DAM and the HL7 Process First comes the project statement Determine who is involved –Collaborate with the relevant working groups –Include international communities & affiliates Follow the HDF/SAEF process Ballot as an informative document
DAM Components An HL7 Domain Analysis Model (DAM) is not simply an information model. The DAM may include multiple diagram types. This section discusses the components of a DAM, and their relationships.
Components in a picture
Story Board/Scenario Rationale: Provide a story of some relevant occurrence – sequence of events. Example: Wallace Wackyford, a Fun Store employee, submitted an adverse event report to the FDA to report an incident after being contacted by the principal of the Central Z Middle School. A black color face paint (item# 5), produced by Coverings Corporation, as listed on the label, was applied to the students as part of a special theme day. Approximately 300 students received an application of face paint with different brushes. The following day, approximately students reported having a rash on their face. Later the number of rashes had accumulated to approximately 173. A dozen or so students sought medical treatment. Medical information was not included in the report from Mr. Wackyford. The report was sent electronically using a web-based form. The web-based form translates the information into an HL7 ICSR and routes the report to the appropriate FDA safety evaluator for analysis.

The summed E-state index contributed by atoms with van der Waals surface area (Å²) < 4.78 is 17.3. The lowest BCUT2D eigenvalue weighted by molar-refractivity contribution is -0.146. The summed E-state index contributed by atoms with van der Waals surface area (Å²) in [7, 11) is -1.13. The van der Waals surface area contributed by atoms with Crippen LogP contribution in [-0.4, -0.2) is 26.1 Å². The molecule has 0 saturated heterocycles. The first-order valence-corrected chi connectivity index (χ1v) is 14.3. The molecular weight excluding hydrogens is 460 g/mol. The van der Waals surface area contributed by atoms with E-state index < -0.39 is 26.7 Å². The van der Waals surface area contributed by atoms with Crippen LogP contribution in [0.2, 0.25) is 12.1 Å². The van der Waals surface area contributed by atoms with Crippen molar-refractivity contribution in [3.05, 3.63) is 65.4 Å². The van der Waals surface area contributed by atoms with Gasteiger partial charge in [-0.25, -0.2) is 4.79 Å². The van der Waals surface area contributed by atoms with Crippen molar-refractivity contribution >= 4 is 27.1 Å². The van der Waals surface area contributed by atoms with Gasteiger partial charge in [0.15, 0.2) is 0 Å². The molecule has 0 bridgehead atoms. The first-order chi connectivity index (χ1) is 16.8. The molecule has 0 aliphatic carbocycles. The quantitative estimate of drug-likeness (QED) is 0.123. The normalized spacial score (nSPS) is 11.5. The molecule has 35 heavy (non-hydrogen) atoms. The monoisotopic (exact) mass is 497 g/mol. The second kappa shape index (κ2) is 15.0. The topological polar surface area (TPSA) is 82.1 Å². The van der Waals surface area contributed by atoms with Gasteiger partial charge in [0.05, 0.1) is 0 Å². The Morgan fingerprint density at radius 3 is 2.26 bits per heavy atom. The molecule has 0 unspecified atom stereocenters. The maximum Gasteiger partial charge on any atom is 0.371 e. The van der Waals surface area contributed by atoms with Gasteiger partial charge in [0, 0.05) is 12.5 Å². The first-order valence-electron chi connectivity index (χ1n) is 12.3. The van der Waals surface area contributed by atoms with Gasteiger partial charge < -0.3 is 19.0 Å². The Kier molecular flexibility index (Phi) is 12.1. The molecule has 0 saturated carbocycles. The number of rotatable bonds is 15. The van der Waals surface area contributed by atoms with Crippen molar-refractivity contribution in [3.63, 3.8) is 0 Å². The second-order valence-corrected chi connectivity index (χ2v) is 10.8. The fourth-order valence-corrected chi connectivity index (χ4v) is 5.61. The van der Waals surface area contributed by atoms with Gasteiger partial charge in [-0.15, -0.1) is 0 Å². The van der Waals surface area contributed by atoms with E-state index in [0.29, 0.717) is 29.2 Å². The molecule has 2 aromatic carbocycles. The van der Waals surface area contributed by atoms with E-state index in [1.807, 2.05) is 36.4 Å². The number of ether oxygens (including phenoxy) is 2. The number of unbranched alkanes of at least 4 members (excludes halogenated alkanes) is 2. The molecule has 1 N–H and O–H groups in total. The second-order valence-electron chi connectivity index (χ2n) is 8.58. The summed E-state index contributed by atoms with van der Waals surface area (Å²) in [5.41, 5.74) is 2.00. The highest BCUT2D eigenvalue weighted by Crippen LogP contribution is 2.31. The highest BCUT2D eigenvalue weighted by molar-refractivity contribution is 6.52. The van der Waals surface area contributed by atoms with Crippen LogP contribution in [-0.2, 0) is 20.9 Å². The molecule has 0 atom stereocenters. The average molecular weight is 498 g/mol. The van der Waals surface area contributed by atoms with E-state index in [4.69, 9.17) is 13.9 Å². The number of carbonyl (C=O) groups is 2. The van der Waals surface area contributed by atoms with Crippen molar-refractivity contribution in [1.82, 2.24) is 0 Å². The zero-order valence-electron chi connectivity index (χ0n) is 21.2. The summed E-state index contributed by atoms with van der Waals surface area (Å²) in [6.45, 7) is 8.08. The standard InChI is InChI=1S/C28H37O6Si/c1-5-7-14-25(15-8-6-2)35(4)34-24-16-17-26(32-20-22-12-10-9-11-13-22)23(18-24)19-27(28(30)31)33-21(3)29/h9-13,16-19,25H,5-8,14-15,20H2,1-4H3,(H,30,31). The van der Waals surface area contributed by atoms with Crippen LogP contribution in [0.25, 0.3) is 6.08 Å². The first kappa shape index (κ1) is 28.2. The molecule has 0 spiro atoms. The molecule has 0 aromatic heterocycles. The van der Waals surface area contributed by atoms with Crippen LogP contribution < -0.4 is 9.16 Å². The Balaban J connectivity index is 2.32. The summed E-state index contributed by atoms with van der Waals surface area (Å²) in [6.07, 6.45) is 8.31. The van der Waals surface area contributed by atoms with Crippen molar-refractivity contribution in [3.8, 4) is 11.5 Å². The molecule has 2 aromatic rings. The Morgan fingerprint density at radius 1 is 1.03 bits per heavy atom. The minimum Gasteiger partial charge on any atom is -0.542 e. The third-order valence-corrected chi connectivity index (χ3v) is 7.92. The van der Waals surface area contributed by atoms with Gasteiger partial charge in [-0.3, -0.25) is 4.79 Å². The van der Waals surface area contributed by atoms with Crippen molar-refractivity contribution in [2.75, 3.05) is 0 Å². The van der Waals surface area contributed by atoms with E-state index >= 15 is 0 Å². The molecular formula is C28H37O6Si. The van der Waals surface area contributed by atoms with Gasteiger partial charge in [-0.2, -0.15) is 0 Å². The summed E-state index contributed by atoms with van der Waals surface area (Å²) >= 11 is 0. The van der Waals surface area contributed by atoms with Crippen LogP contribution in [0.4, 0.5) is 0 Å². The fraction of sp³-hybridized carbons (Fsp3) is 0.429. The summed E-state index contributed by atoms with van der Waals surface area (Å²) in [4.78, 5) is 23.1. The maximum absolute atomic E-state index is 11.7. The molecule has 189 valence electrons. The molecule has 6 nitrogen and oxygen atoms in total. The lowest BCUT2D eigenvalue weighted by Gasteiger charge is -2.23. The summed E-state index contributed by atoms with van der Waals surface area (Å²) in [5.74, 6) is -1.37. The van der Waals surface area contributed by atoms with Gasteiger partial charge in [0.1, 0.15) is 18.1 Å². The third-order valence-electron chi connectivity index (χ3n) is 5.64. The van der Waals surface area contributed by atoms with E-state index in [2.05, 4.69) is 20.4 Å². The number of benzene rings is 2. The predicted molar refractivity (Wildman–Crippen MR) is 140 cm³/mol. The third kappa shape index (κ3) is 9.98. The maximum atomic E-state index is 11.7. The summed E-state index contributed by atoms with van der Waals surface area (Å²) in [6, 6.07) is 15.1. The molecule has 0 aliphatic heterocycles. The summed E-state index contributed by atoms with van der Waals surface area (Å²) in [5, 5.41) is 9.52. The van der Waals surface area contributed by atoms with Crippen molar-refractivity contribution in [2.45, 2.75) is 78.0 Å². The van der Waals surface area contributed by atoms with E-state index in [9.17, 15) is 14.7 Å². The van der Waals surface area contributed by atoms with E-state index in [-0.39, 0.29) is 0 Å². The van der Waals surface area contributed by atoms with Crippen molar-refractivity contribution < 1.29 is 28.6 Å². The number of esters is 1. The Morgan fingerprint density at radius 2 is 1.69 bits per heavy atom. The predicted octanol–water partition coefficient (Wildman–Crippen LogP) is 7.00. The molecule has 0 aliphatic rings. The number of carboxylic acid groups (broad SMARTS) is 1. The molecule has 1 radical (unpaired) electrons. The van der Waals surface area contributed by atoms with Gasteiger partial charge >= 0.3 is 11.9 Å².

Use Cases Rationale: Provide a more formal treatment of requirements than the storyboard. Describes a sequence of actions that provide a measurable value to an actor. The formality includes: –Identifying use case actors, –showing how actors participate in use cases, –defining the associations between use cases Example: See over
Data Elements Rationale: Represent the data in a way that is more intuitive to clinicians (non modelers) than a class mode (or use case diagram, or activity diagram) Allows easy pulling from forms or existing lists Easy to consider as the unit of data exchange Example: